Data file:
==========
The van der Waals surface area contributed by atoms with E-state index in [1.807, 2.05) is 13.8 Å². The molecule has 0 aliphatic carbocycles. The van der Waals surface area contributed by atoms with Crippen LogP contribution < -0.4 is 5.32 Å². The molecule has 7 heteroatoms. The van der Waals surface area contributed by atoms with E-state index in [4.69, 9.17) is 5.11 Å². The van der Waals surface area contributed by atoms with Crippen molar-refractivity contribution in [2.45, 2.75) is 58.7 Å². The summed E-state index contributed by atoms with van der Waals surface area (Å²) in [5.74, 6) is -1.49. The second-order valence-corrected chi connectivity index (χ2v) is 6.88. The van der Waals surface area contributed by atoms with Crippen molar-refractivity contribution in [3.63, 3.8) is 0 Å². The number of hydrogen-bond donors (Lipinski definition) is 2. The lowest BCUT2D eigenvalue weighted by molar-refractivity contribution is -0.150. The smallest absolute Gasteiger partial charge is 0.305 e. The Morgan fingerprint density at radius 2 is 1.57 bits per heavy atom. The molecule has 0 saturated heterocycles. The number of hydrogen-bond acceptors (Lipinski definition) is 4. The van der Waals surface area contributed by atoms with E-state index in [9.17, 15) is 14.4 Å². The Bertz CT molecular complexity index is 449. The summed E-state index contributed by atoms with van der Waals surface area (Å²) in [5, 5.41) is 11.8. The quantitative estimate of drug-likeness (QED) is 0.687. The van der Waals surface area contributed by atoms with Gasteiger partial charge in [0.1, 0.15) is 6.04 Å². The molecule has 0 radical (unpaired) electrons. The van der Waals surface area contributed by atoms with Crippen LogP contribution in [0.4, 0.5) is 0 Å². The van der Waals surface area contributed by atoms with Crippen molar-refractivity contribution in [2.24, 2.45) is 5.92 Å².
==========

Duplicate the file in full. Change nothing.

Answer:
The van der Waals surface area contributed by atoms with E-state index in [1.807, 2.05) is 13.8 Å². The molecule has 0 aliphatic carbocycles. The van der Waals surface area contributed by atoms with Crippen LogP contribution < -0.4 is 5.32 Å². The molecule has 7 heteroatoms. The van der Waals surface area contributed by atoms with E-state index in [4.69, 9.17) is 5.11 Å². The van der Waals surface area contributed by atoms with Crippen molar-refractivity contribution in [2.45, 2.75) is 58.7 Å². The summed E-state index contributed by atoms with van der Waals surface area (Å²) in [5.74, 6) is -1.49. The second-order valence-corrected chi connectivity index (χ2v) is 6.88. The van der Waals surface area contributed by atoms with Crippen molar-refractivity contribution in [3.63, 3.8) is 0 Å². The number of hydrogen-bond donors (Lipinski definition) is 2. The lowest BCUT2D eigenvalue weighted by molar-refractivity contribution is -0.150. The smallest absolute Gasteiger partial charge is 0.305 e. The Morgan fingerprint density at radius 2 is 1.57 bits per heavy atom. The molecule has 0 saturated heterocycles. The number of hydrogen-bond acceptors (Lipinski definition) is 4. The van der Waals surface area contributed by atoms with E-state index in [9.17, 15) is 14.4 Å². The Bertz CT molecular complexity index is 449. The summed E-state index contributed by atoms with van der Waals surface area (Å²) in [5, 5.41) is 11.8. The quantitative estimate of drug-likeness (QED) is 0.687. The van der Waals surface area contributed by atoms with Gasteiger partial charge in [0.1, 0.15) is 6.04 Å². The molecule has 0 radical (unpaired) electrons. The van der Waals surface area contributed by atoms with Crippen LogP contribution in [0.4, 0.5) is 0 Å². The van der Waals surface area contributed by atoms with Crippen molar-refractivity contribution in [2.24, 2.45) is 5.92 Å².